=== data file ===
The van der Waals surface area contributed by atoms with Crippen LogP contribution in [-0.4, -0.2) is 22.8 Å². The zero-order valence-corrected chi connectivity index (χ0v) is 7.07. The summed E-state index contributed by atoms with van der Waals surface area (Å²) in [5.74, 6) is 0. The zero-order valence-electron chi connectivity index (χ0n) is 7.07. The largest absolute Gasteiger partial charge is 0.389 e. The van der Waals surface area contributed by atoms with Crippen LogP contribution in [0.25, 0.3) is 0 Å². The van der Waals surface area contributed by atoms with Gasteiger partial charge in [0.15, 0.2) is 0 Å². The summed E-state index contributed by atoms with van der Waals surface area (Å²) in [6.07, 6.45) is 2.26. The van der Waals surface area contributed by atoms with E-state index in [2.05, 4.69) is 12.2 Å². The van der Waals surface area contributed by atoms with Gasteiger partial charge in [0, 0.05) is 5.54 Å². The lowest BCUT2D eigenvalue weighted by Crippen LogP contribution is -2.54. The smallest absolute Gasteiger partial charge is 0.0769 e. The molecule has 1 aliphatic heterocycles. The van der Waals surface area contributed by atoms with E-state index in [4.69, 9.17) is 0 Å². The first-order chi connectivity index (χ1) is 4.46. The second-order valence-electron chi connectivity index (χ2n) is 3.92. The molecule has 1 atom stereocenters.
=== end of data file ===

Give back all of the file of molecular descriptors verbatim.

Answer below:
The van der Waals surface area contributed by atoms with Crippen LogP contribution in [-0.4, -0.2) is 22.8 Å². The zero-order valence-corrected chi connectivity index (χ0v) is 7.07. The summed E-state index contributed by atoms with van der Waals surface area (Å²) in [5.74, 6) is 0. The zero-order valence-electron chi connectivity index (χ0n) is 7.07. The largest absolute Gasteiger partial charge is 0.389 e. The van der Waals surface area contributed by atoms with Crippen LogP contribution in [0.25, 0.3) is 0 Å². The van der Waals surface area contributed by atoms with Gasteiger partial charge in [0.15, 0.2) is 0 Å². The summed E-state index contributed by atoms with van der Waals surface area (Å²) in [6.07, 6.45) is 2.26. The van der Waals surface area contributed by atoms with E-state index in [2.05, 4.69) is 12.2 Å². The van der Waals surface area contributed by atoms with Gasteiger partial charge in [0, 0.05) is 5.54 Å². The lowest BCUT2D eigenvalue weighted by Crippen LogP contribution is -2.54. The smallest absolute Gasteiger partial charge is 0.0769 e. The molecule has 1 aliphatic heterocycles. The van der Waals surface area contributed by atoms with E-state index in [4.69, 9.17) is 0 Å². The first-order chi connectivity index (χ1) is 4.46. The second-order valence-electron chi connectivity index (χ2n) is 3.92. The molecule has 1 atom stereocenters.